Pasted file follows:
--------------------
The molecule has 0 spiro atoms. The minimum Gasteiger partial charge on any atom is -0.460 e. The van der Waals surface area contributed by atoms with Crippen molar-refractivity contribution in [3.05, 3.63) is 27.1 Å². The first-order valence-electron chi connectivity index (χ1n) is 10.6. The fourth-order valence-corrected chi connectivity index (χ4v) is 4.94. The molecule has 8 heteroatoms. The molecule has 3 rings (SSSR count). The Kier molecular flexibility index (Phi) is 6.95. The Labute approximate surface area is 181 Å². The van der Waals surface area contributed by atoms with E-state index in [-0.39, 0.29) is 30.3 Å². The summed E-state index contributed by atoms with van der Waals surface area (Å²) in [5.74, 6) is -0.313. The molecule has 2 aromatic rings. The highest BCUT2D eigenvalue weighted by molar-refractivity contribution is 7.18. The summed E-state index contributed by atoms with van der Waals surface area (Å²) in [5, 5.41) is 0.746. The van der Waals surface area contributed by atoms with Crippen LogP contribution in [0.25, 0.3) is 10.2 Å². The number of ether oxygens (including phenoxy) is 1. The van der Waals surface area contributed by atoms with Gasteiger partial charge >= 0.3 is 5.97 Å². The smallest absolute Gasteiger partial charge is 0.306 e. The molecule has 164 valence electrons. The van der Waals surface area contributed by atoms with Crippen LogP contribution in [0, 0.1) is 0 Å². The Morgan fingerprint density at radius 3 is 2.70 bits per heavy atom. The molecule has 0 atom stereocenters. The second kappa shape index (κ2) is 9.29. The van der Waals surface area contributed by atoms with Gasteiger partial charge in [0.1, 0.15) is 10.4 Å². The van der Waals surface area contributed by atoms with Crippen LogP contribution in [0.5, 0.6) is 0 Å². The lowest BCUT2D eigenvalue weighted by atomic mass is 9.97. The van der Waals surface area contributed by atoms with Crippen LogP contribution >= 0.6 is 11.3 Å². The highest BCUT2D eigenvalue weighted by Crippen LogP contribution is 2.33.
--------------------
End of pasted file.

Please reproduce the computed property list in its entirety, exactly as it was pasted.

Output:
The molecule has 0 spiro atoms. The minimum Gasteiger partial charge on any atom is -0.460 e. The van der Waals surface area contributed by atoms with Crippen molar-refractivity contribution in [3.05, 3.63) is 27.1 Å². The first-order valence-electron chi connectivity index (χ1n) is 10.6. The fourth-order valence-corrected chi connectivity index (χ4v) is 4.94. The molecule has 8 heteroatoms. The molecule has 3 rings (SSSR count). The Kier molecular flexibility index (Phi) is 6.95. The Labute approximate surface area is 181 Å². The van der Waals surface area contributed by atoms with E-state index in [-0.39, 0.29) is 30.3 Å². The summed E-state index contributed by atoms with van der Waals surface area (Å²) in [5.74, 6) is -0.313. The molecule has 2 aromatic rings. The highest BCUT2D eigenvalue weighted by molar-refractivity contribution is 7.18. The summed E-state index contributed by atoms with van der Waals surface area (Å²) in [5, 5.41) is 0.746. The van der Waals surface area contributed by atoms with Crippen LogP contribution in [0.25, 0.3) is 10.2 Å². The number of ether oxygens (including phenoxy) is 1. The van der Waals surface area contributed by atoms with Gasteiger partial charge >= 0.3 is 5.97 Å². The smallest absolute Gasteiger partial charge is 0.306 e. The molecule has 164 valence electrons. The van der Waals surface area contributed by atoms with Crippen LogP contribution in [0, 0.1) is 0 Å². The Morgan fingerprint density at radius 3 is 2.70 bits per heavy atom. The molecule has 0 atom stereocenters. The second kappa shape index (κ2) is 9.29. The van der Waals surface area contributed by atoms with Gasteiger partial charge in [0.1, 0.15) is 10.4 Å². The van der Waals surface area contributed by atoms with Crippen LogP contribution in [0.5, 0.6) is 0 Å². The lowest BCUT2D eigenvalue weighted by atomic mass is 9.97. The van der Waals surface area contributed by atoms with Crippen LogP contribution >= 0.6 is 11.3 Å². The highest BCUT2D eigenvalue weighted by Crippen LogP contribution is 2.33.